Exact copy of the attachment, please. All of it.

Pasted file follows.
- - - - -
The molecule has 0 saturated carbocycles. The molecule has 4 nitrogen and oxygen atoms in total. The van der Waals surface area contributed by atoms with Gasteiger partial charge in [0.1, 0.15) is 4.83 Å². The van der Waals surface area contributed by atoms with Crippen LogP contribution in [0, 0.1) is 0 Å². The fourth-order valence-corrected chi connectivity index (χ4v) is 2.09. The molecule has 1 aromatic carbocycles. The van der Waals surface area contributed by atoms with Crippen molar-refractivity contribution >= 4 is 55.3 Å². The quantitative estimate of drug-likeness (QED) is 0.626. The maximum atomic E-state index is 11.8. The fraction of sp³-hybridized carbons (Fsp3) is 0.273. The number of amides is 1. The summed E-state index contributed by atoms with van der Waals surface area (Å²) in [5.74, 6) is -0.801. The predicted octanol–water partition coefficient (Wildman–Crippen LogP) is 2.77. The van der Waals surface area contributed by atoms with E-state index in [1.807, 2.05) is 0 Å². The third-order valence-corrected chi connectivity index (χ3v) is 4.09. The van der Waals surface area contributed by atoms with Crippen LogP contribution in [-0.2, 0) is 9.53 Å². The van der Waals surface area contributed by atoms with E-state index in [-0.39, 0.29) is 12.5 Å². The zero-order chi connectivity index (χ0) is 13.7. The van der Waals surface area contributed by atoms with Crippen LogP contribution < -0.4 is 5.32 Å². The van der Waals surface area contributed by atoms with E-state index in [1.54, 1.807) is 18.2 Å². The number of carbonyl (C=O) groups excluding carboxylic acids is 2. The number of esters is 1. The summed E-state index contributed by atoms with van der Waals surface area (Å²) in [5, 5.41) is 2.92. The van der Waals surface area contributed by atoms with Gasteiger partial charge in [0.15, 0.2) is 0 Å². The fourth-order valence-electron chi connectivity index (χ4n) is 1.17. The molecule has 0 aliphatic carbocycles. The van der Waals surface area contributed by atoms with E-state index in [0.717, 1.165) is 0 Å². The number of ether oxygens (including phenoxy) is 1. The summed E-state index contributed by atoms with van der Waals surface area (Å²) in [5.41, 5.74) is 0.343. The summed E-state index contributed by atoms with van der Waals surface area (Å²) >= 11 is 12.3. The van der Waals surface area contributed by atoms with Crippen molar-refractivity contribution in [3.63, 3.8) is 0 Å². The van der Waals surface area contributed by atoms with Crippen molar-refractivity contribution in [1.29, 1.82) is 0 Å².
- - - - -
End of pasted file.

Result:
The molecule has 0 saturated carbocycles. The molecule has 4 nitrogen and oxygen atoms in total. The van der Waals surface area contributed by atoms with Gasteiger partial charge in [0.1, 0.15) is 4.83 Å². The van der Waals surface area contributed by atoms with Crippen LogP contribution in [0, 0.1) is 0 Å². The fourth-order valence-corrected chi connectivity index (χ4v) is 2.09. The molecule has 1 aromatic carbocycles. The van der Waals surface area contributed by atoms with Crippen molar-refractivity contribution >= 4 is 55.3 Å². The quantitative estimate of drug-likeness (QED) is 0.626. The maximum atomic E-state index is 11.8. The fraction of sp³-hybridized carbons (Fsp3) is 0.273. The number of amides is 1. The summed E-state index contributed by atoms with van der Waals surface area (Å²) in [5.74, 6) is -0.801. The predicted octanol–water partition coefficient (Wildman–Crippen LogP) is 2.77. The van der Waals surface area contributed by atoms with E-state index in [1.807, 2.05) is 0 Å². The third-order valence-corrected chi connectivity index (χ3v) is 4.09. The van der Waals surface area contributed by atoms with Crippen LogP contribution in [-0.2, 0) is 9.53 Å². The van der Waals surface area contributed by atoms with E-state index in [-0.39, 0.29) is 12.5 Å². The zero-order chi connectivity index (χ0) is 13.7. The van der Waals surface area contributed by atoms with Crippen LogP contribution < -0.4 is 5.32 Å². The van der Waals surface area contributed by atoms with E-state index in [1.54, 1.807) is 18.2 Å². The number of carbonyl (C=O) groups excluding carboxylic acids is 2. The number of esters is 1. The summed E-state index contributed by atoms with van der Waals surface area (Å²) in [5, 5.41) is 2.92. The van der Waals surface area contributed by atoms with Gasteiger partial charge in [0.15, 0.2) is 0 Å². The fourth-order valence-electron chi connectivity index (χ4n) is 1.17. The molecule has 0 aliphatic carbocycles. The van der Waals surface area contributed by atoms with E-state index in [0.717, 1.165) is 0 Å². The number of ether oxygens (including phenoxy) is 1. The summed E-state index contributed by atoms with van der Waals surface area (Å²) in [5.41, 5.74) is 0.343. The summed E-state index contributed by atoms with van der Waals surface area (Å²) >= 11 is 12.3. The van der Waals surface area contributed by atoms with Crippen molar-refractivity contribution in [3.63, 3.8) is 0 Å². The van der Waals surface area contributed by atoms with Crippen molar-refractivity contribution in [1.29, 1.82) is 0 Å².